American Experience (1988– )
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Eugene O'Neill: A Documentary Film 

The life and career of American playwright Eugene O'Neill.


Ric Burns


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Episode credited cast:
Robert Brustein Robert Brustein ... Himself
Zoe Caldwell ... Herself / Mary Tyrone
Arthur Gelb Arthur Gelb ... Himself
Barbara Gelb Barbara Gelb ... Herself
John Guare ... Himself
Tony Kushner ... Himself
Robert Sean Leonard ... Himself / Edmund Tyrone
Sidney Lumet ... Himself
Liam Neeson ... Himself / James Tyrone Jr.
Al Pacino ... Himself / Hickey
Christopher Plummer ... Narrator / James Tyrone
Robert Redford ... Don Parritt (archive footage)
Vanessa Redgrave ... Herself / Mary Tyrone
Lloyd Richards Lloyd Richards ... Himself
Natasha Richardson ... Herself


Eugene O'Neill tells the haunting story of the life and work of America's greatest and only Nobel Prize-winning playwright -- set within the context of the harrowing family dramas and personal upheavals that shaped him, and that he in turn struggled all his life to give form to in his art. More than a biography of the greatest literary genius the American theater has produced, this American Experience production is a moving meditation on loss and redemption, family and memory, the cost of being an artist, and the inescapability of the past. It is also a penetrating exploration of the masterpieces O'Neill created only at the very end of his career -- "The Iceman Cometh" and "Long Day's Journey Into Night" pre-eminent among them -- brought to life in mesmerizing scenes performed especially for the production by some of the most gifted actors working in theater today, including Al Pacino, Zoe Caldwell, Christopher Plummer, Robert Sean Leonard, Liam Neeson, and Vanessa Redgrave. (taken ... Written by

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Release Date:

21 March 2006 (USA) See more »

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WGBH See more »
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User Reviews

well, nobody's perfect
5 August 2016 | by blanche-2See all my reviews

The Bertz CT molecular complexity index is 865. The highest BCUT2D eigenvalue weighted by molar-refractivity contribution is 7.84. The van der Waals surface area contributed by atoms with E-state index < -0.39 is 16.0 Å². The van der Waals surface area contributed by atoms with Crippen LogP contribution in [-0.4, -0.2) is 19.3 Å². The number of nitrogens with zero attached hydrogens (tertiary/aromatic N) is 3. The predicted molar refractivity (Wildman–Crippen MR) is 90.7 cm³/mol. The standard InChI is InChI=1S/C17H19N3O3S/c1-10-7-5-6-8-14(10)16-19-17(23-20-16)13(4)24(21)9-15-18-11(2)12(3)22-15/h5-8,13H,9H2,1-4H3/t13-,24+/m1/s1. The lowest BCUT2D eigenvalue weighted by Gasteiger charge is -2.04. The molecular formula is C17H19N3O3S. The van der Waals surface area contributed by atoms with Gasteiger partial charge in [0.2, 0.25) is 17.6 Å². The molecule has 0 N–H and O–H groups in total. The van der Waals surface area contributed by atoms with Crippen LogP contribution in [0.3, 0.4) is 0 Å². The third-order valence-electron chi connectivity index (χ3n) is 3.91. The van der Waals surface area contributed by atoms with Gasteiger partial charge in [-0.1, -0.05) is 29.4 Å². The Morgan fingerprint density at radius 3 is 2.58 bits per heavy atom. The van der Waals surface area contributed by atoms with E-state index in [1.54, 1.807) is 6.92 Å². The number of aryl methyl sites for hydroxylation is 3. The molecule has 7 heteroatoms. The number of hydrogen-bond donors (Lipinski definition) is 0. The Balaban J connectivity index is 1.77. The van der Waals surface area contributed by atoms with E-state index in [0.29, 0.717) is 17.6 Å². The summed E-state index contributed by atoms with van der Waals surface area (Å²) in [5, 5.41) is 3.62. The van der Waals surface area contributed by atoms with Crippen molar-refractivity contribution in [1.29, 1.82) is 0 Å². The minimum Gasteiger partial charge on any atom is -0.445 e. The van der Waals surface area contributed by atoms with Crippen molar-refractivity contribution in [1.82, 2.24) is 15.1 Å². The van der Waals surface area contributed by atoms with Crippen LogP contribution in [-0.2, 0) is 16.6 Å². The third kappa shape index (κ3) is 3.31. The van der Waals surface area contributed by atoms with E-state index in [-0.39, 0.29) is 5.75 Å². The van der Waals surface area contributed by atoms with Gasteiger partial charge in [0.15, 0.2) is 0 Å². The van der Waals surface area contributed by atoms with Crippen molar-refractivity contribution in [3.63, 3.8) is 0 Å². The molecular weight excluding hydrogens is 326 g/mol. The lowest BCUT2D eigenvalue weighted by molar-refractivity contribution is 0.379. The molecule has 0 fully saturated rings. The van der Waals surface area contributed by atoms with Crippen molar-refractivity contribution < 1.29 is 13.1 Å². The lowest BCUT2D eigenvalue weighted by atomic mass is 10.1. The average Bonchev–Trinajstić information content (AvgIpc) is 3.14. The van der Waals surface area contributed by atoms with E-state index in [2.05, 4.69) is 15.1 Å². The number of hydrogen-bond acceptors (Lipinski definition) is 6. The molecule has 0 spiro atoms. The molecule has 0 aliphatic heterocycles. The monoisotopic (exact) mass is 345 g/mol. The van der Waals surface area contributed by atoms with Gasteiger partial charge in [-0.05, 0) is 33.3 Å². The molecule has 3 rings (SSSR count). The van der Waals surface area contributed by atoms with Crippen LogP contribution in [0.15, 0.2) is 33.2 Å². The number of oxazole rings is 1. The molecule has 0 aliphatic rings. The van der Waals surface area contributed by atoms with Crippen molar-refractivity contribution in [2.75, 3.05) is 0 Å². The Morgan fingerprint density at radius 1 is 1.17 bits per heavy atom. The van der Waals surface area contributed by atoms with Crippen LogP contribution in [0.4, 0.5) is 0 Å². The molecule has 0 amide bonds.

This documentary about the great playwright Eugene O'Neill doesn't sugarcoat the kind of man he was. It couldn't, because the kind of man he was was largely responsible for some of our greatest plays: Long Day's Journey Into Night, The Iceman Cometh, Moon for the Misbegotten, and countless others, his work growing stronger as he aged.

Long Day's Journey is a biographical play, and it's about a family so dysfunctional they make Honey Boo-Boo's family look like Ozzie and Harriet: a family that's never had a real home, a heroin addicted mother who hates her older, alcoholic son, a disappointed father, and a son who seems to absorb all of it. Hanging over this is the guilt of losing a two-year-old boy during a time when the mother was traveling with her actor husband.

So like many others, O'Neill came from a sad beginning, something he never really got away from. He abandoned wives and children (as did Charles Dickens), he became a derelict hanging out at a cheap bar (experiences from which he drew The Iceman Cometh), he was totally self-involved and was the poster child for the tortured artist. Lousy for him, great for us.

There is a lot of analysis of O'Neill as a man and how it affected his plays, and some of it is repetitious. There were also actors - Liam Neeson, Al Pacino, Zoe Caldwell, and Christopher Plummer - who acted out parts of his plays. It leaves one practically in tears wishing that Christopher Plummer would do James Tyrone on the stage again - he is breathtaking, and I never saw the one he did in London some 40+ years ago. I suppose he wouldn't have the stamina now.

There were photos of the first production, starring Frederic March, Florence Eldredge, Bradford Dillman, and Jason Robards -- Robards went on to play not only Edmund, but James Tyrone, and directed the play. He also starred in The Iceman Cometh. Having seen some of Eldredge's work, she was probably a wonderful Mary.

All in all, an interesting documentary about how several of his plays came about. Though Long Day's was never to see a stage production and not even be published until 25 years after his death, his widow defied all of that, and it was first produced in 1957. As one person interviewed said, O'Neill probably expected her to do just that. I'm sure he just didn't want to be alive when it was produced.

Let's face it, a lot of the greats were just not nice people: Picasso, Hemingway, Richard Wagner, to name just a few. As Charles McGrath said in the New York Times, "The cruel thing about art — of great art, anyway — is that it requires its practitioners to be wrapped up in themselves in a way that's a little inhuman."

As for O'Neill, for all the talking the scholars did, I'm not sure in the end anyone really knew what made this man tick. All we know is that art was everything to him, and he created some of the greatest art of all time.

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